The Chancellor rejected income tax cuts in favour of £1 billion in targeted help for families.
The personal income tax allowance will rise in line with inflation, but no further next month, from £4,745 up to £4,895.
Using the £1 billion, Mr Brown told MPs, he could have raised that further, cutting people's tax bills.
However, that would have handed just 80p a week, or £40 a year, to an average family with annual earnings of £23,400.
Directing the cash into the child tax-credit instead would give the same family £5 a week, or £260 a year.
"So the best way to do most to help low and middle-income families is not through a further rise in personal tax allowances, but through tax credits which offer the best family tax cut," he told the Commons.
The child tax-credit will rise by 13 per cent over the next three years in line with earnings. Including child benefit, that will mean up to £63 a week for the first child and £111 for two children.
As a result, the point at which families start contributing more to the Treasury (excluding National Insurance) than they receive has risen from £15,000 in 1997 to £21,200.
From April, that will rise again to £22,000, with tax credits effectively wiping out income tax liability until earnings of £430 a week.
"Because of rising child tax credits, a total of three million of Britain's seven million families with children will now receive more in tax credits and child benefit than they pay in income tax," Mr Brown pointed out.
"Again, a family tax cut that does most to help low and middle-income Britain.
"And, with child benefit up from £11 in 1997 to £17 this April, every family in Britain is better off."
Nicola Simpson, chief executive of the charity One Parent Families, said: "It is good to have the commitment to increasing Child Tax Credit in line with earnings, which will protect the poorest children from falling behind and help bring poverty rates down.
"Further Child Tax Credit increases will be essential in future years if the Government is to achieve its ambition of halving child poverty by
Ms Simpson also welcomed Mr Brown's announcement yesterday that he would consult on an additional state payment into Child Trust Funds at secondary school age, as well as extra money announced for Sure Start and the Parenting Fund.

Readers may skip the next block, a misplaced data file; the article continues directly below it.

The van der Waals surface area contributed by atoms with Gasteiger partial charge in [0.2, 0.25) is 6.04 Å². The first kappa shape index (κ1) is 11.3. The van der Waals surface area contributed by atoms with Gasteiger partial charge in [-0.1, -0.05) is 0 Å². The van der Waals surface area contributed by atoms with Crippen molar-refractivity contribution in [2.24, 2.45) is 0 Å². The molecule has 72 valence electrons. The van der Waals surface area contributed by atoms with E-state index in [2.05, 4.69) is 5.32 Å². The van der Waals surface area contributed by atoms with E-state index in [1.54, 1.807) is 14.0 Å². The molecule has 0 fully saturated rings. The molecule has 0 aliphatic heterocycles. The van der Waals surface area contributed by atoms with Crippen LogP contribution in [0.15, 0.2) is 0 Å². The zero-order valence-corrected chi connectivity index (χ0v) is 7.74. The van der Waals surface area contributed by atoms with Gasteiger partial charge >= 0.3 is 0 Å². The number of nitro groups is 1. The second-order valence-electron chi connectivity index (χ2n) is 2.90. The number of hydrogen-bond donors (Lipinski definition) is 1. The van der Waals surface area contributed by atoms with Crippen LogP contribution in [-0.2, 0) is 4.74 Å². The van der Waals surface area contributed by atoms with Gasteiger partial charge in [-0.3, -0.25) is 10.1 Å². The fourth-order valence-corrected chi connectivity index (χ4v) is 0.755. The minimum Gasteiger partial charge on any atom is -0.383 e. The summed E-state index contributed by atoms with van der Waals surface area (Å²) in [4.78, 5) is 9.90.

CTF accounts come into operation next month, with a £250 payment from the state to each child born after September 1 2002 and double that for those from low-income families.
The Government is already considering a second payment at age seven.
Today's Budget announced an extra £25 million in the next two years for earlylearning partnerships with parents through the network of Sure Start centres and other pre-school providers.
And an extra £10 million was allocated in 2006-07 and 2007-08 for the Parenting Fund to support parenting programmes in the voluntary and community sectors.
George McNamara, of children's charity NCH, said: " Today's Budget is good news for teenagers and families with young children, particularly those on low incomes.
"Increasing Child Benefit and tax credits will give a significant boost to families who are struggling to make ends meet.
"But, if the Government is to meet its target of halving child poverty by 2010, it needs to channel many more resources into helping lone parents and ethnic minorities get back into work."
Save the Children said that the Chancellor's targeting of help at "hard-working families" meant that Britain's one-million poorest children will miss out.
Tax credits largely benefit only those in work, and more help needs to be given to children of unpaid carers, the ill, disabled people and others without jobs, said director general Mike Aaronson.
"We are disappointed that, yet again, the Chancellor has chosen to ignore Britain's million poorest children, those most in need of his help," he said.
"Although the Chancellor has achieved the Labour Government's first target of reducing child poverty by a quarter by 2005, without action to address the needs of Britain's poorest children, neither the target of halving child poverty by 2010, or eradicating it in a generation will be met."